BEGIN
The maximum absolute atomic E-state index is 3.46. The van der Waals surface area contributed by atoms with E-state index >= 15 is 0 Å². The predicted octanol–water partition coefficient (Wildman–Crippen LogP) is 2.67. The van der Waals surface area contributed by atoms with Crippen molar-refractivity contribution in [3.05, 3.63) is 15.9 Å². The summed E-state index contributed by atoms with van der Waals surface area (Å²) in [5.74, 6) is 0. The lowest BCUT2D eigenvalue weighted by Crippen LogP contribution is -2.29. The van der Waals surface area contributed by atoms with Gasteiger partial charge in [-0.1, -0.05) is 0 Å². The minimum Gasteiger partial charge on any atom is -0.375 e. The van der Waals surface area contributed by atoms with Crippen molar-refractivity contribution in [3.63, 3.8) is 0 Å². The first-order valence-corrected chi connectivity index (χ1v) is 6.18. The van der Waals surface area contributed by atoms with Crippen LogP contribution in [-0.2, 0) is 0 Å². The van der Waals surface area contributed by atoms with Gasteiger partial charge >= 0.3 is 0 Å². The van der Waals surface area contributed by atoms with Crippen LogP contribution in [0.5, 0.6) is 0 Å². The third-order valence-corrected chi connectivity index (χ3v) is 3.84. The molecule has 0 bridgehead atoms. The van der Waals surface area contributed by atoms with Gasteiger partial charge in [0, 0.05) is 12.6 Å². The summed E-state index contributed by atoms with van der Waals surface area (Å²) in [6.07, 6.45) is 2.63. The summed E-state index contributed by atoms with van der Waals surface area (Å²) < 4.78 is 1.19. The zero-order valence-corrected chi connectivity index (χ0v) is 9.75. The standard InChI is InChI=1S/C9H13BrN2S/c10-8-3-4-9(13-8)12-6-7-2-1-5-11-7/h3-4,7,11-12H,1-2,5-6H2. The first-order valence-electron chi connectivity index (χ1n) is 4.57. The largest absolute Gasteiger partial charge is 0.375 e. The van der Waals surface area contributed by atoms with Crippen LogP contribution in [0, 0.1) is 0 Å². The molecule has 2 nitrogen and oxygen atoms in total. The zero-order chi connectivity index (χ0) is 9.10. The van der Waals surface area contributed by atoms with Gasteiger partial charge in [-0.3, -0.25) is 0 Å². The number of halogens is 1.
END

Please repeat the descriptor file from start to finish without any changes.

The maximum absolute atomic E-state index is 3.46. The van der Waals surface area contributed by atoms with E-state index >= 15 is 0 Å². The predicted octanol–water partition coefficient (Wildman–Crippen LogP) is 2.67. The van der Waals surface area contributed by atoms with Crippen molar-refractivity contribution in [3.05, 3.63) is 15.9 Å². The summed E-state index contributed by atoms with van der Waals surface area (Å²) in [5.74, 6) is 0. The lowest BCUT2D eigenvalue weighted by Crippen LogP contribution is -2.29. The van der Waals surface area contributed by atoms with Gasteiger partial charge in [-0.1, -0.05) is 0 Å². The minimum Gasteiger partial charge on any atom is -0.375 e. The van der Waals surface area contributed by atoms with Crippen molar-refractivity contribution in [3.63, 3.8) is 0 Å². The first-order valence-corrected chi connectivity index (χ1v) is 6.18. The van der Waals surface area contributed by atoms with Crippen LogP contribution in [-0.2, 0) is 0 Å². The van der Waals surface area contributed by atoms with Gasteiger partial charge >= 0.3 is 0 Å². The van der Waals surface area contributed by atoms with Crippen LogP contribution in [0.5, 0.6) is 0 Å². The third-order valence-corrected chi connectivity index (χ3v) is 3.84. The molecule has 0 bridgehead atoms. The van der Waals surface area contributed by atoms with Gasteiger partial charge in [0, 0.05) is 12.6 Å². The summed E-state index contributed by atoms with van der Waals surface area (Å²) in [6.07, 6.45) is 2.63. The summed E-state index contributed by atoms with van der Waals surface area (Å²) < 4.78 is 1.19. The zero-order valence-corrected chi connectivity index (χ0v) is 9.75. The standard InChI is InChI=1S/C9H13BrN2S/c10-8-3-4-9(13-8)12-6-7-2-1-5-11-7/h3-4,7,11-12H,1-2,5-6H2. The first-order valence-electron chi connectivity index (χ1n) is 4.57. The largest absolute Gasteiger partial charge is 0.375 e. The van der Waals surface area contributed by atoms with Crippen LogP contribution in [0, 0.1) is 0 Å². The molecule has 2 nitrogen and oxygen atoms in total. The zero-order chi connectivity index (χ0) is 9.10. The van der Waals surface area contributed by atoms with Gasteiger partial charge in [-0.3, -0.25) is 0 Å². The number of halogens is 1.